Lucy Hughes-Hallett

How did you become a writer?

By reading, and by being alone. I grew up in a remote part of the English countryside. As a child I spent a lot of my time walking through the woods, talking to myself, telling myself stories. When I was indoors I was reading. My mother was a clever woman who had been denied a higher education and she was determined the same thing wasn’t going to happen to me. She believed children can understand pretty well anything you give them. They’ve just acquired an entire language from scratch. Their minds are prodigiously receptive. They’re not going to be thrown by an unfamiliar word or a new idea. So she gave me grown-up books to read and my vocabulary and my sense of what can language can do just kept on expanding.

I didn’t speak much – I was a very silent young person – but inside my head I was putting words together all the time.

Name your writing influences (writers, books, teachers, etc.).

I’ve been reading at least two books a week for over half a century, and every single book I read leaves a residue.  Now, when I’m writing something, I never think ‘I’m going to be a bit Nabokovian now’ or ‘Let’s do this the way Stendhal would do it’ but those possibilities are there, along with a thousand others – tones of voice, rhythms, narrative devices, all stashed away in memory long after I’ve forgotten where I first found them.

Music is important too. When I’m writing I’m aware of tempo and tone, and the need to vary them - the way an adagio passage might require a scherzo to follow it. You get a sense of when a key-change is called for.  None of this is fully conscious when I'm writing a first draft, but afterwards, when I’m revising, I can see it working.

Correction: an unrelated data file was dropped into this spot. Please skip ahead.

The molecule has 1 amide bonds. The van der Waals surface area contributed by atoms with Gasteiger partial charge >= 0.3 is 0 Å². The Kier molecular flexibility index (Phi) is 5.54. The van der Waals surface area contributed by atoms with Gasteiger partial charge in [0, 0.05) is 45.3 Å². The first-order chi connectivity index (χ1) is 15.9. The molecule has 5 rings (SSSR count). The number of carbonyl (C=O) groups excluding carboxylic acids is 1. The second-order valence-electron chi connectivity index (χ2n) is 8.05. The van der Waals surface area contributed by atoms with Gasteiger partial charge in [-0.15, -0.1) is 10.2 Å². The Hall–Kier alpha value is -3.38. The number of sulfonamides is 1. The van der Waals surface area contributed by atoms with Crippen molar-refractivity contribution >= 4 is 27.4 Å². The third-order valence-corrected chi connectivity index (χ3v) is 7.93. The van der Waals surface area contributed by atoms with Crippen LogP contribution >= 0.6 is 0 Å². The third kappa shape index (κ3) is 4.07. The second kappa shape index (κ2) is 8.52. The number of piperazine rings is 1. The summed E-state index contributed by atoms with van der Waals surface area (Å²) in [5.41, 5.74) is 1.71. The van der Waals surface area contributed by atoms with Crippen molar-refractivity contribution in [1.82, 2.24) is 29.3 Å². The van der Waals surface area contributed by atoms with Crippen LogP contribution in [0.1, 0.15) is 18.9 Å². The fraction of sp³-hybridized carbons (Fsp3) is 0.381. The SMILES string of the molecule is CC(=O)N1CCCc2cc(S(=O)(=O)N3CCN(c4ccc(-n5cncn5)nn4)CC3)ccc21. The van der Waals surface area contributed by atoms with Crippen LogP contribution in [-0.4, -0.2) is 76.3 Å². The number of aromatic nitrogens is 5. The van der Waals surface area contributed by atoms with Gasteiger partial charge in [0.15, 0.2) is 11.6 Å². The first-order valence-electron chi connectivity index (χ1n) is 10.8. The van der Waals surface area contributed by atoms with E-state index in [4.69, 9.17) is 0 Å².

When and where do you write?

I write when I can. Earning a living, looking after family – those things have to take precedence - but there are still plenty of hours in the day. And night. Now I’ve switched to writing fiction I no longer have to lug around a load of research materials. And the wonderful thing about laptops is that they make it very easy to write in bed.

What are you working on now?

I’m writing a sequence of short stories, borrowing plots from folk-tales, classical myth, the Bible, and placing them in today’s Britain.

Have you ever suffered from writer’s block?

I don’t use that term – but there have been times when I hadn’t yet worked out what I wanted to say.

What’s the best writing advice you’ve ever received?

Rather brusquely, from an elderly editor when I was still in my teens ‘Stop going on about wanting to “be a writer”. Just get on and write something.’

What’s your advice to new writers?

See previous answer.

Bio: I’ve been writing for magazines and newspapers all my adult life, beginning with three years as a feature-writer on British Vogue, taking in five years as television critic of the London Evening Standard, and including writing arts features and book reviews for most of the upmarket British newspapers. I am a Fellow of the Royal Society of Literature and an Honorary Fellow of the Historical Association.

My books are

1990 – Cleopatra (winner of the Fawcett Prize and Emily Toth Award)

2003 – Heroes

2013 – The Pike: Gabriele d’Annunzio (Winner of the Duff Cooper Prize, the Samuel Johnson Prize, the Costa Biography of the Year Award and the Political Book Awards Biography of the Year)

2018 – Peculiar Ground - my first novel, described in the New York Times as 'large and rich... full of drama, vivid characters, wit, gorgeous writing and fascinating detail...a grand spectacle'.